Brokers and employers need to offer better mental health benefits | EBA

Employees have a lot on their minds these days, but employers may be dropping the ball when it comes to providing mental health support and resources. 

A new survey by Uprise Health, a digital EAP provider, revealed that 35% of employers are not offering mental health and wellness benefits, and 43% of respondents say their employees are having a hard time accessing care, even when it’s offered. 

“Everything from the economy to the war in Ukraine, to major changes in people’s healthcare with the recent news from the Supreme Court, you would imagine mental health benefits would be top of mind for employers,” says Mike Nolte, CEO of Uprise Health. “There’s still a third of  folks that basically have done nothing, which just seems completely out of character with the several years of pressure on their employees.” 

Read more: Why Allstate revamped their mental health benefits more than 2 years into COVID

The need for support has become increasingly dire: an April survey by the American Institute of Stress found that 83% of employees are stressed, with work as the top cause. The COVID pandemic has increased instances of depression and anxiety 25% worldwide, according to the World Health Organization. 

Employers aren’t just ignoring the challenges employees are going through, Nolte says; rather, they’re feeling underwater themselves. Half of HR leaders said finding access to nontraditional benefits like mental health offerings was a challenge, and 34% cited HR staff shortages for why they haven’t been able to boost their benefits. 

“There’s a lot more on their plate — mental health is a piece of it, but they’re making decisions around office space, trying to drive culture virtually and retain employees,” Nolte says. “We’ve put a ton of pressure on what HR professionals have to focus on day-to-day, and everything is harder.”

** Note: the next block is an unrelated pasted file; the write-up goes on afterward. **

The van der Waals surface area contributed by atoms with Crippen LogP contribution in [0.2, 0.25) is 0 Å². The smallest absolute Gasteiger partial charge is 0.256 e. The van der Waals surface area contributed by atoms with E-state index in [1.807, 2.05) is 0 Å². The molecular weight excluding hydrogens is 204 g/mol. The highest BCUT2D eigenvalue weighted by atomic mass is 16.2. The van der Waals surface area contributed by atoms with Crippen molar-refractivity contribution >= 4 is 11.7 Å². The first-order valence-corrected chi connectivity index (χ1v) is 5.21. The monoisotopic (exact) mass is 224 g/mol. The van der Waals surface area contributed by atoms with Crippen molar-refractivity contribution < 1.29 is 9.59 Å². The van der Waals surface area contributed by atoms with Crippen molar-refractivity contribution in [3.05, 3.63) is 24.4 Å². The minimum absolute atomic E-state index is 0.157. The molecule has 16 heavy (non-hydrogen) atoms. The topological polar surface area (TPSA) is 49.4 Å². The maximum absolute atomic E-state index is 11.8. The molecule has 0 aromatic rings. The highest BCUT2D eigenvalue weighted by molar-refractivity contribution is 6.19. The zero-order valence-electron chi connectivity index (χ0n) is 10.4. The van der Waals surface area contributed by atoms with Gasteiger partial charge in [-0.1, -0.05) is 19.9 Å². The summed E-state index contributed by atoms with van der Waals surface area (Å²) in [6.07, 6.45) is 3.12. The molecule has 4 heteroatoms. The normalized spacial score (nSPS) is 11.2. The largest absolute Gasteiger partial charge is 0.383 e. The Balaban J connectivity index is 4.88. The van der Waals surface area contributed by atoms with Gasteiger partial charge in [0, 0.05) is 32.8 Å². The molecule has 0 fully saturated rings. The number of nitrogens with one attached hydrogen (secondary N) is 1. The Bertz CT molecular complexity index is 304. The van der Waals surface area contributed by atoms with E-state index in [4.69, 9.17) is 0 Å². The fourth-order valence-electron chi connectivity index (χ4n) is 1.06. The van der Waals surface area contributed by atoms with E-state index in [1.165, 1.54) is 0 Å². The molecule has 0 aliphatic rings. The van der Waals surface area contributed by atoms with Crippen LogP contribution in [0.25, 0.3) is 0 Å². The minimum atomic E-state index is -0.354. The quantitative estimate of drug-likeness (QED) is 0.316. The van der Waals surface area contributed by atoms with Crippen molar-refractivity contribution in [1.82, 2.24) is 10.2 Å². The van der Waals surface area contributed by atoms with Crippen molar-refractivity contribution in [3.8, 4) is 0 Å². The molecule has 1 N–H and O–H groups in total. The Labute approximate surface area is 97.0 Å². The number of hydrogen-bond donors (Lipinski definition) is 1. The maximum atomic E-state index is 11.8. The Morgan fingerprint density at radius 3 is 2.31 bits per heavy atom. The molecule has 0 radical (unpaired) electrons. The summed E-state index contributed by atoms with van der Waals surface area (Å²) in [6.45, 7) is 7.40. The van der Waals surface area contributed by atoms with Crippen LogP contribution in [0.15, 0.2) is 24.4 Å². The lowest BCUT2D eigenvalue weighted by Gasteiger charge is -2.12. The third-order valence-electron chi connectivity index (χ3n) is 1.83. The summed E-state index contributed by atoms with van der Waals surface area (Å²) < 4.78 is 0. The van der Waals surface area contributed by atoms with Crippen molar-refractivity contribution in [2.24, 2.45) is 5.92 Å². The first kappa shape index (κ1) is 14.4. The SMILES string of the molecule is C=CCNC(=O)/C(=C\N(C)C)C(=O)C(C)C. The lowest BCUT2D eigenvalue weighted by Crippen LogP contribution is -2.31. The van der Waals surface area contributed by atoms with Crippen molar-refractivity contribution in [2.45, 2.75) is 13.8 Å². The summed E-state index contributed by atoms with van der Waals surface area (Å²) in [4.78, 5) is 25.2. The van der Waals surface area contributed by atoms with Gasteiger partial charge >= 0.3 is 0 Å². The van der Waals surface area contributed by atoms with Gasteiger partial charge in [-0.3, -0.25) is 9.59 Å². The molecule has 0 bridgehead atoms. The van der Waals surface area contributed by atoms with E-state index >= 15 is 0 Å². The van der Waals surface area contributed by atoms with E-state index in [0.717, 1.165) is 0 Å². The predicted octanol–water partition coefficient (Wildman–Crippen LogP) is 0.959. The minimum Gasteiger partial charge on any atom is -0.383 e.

Read more: How top-tier EAPs are helping parents address their children’s post-COVID mental health issues

But employers don’t need to do this all on their own — finding a good benefits partnership can help take the weight off of HR, Nolte says. The Uprise Health survey found that many HR leaders expressed dissatisfaction with their current broker relationships, with 32% saying their benefits partner has not been proactive in offering mental health benefits, and 49% saying they talk with their benefits professional too infrequently to establish a plan. 

But the right partnership can help employers navigate not just benefits, but a workplace strategy, Notle says. Uprise Health provides EAP services to employers, and the relationship with their clients has fundamentally changed from not just pitching and selling a benefit, but working in tandem with HR leaders. 

“We see an opportunity for the broker community to change how they engage and become more of a consultative partner as HR professionals are struggling to get out of the crisis reactive mode,” Nolte says. “Three years ago, that wasn’t our business — mental health was more of an afterthought and an EAP was an 800-number you’d find at the bottom of your benefits packet. That’s changed fundamentally.” 

If employers want to keep up with employee demand for health and well-being benefits, it will take a joint effort from both HR leaders and brokers to understand the business case for prioritizing those offerings, Nolte says. 

“I think what’s necessary is having a good strategic partner to help you think through the options that are available to you and the choices that are there,” Nolte says. “I think generally, most HR professionals are doing the best they can — what has to change in part is business leaders like me, influencing the investment and business case for why this matters.” 

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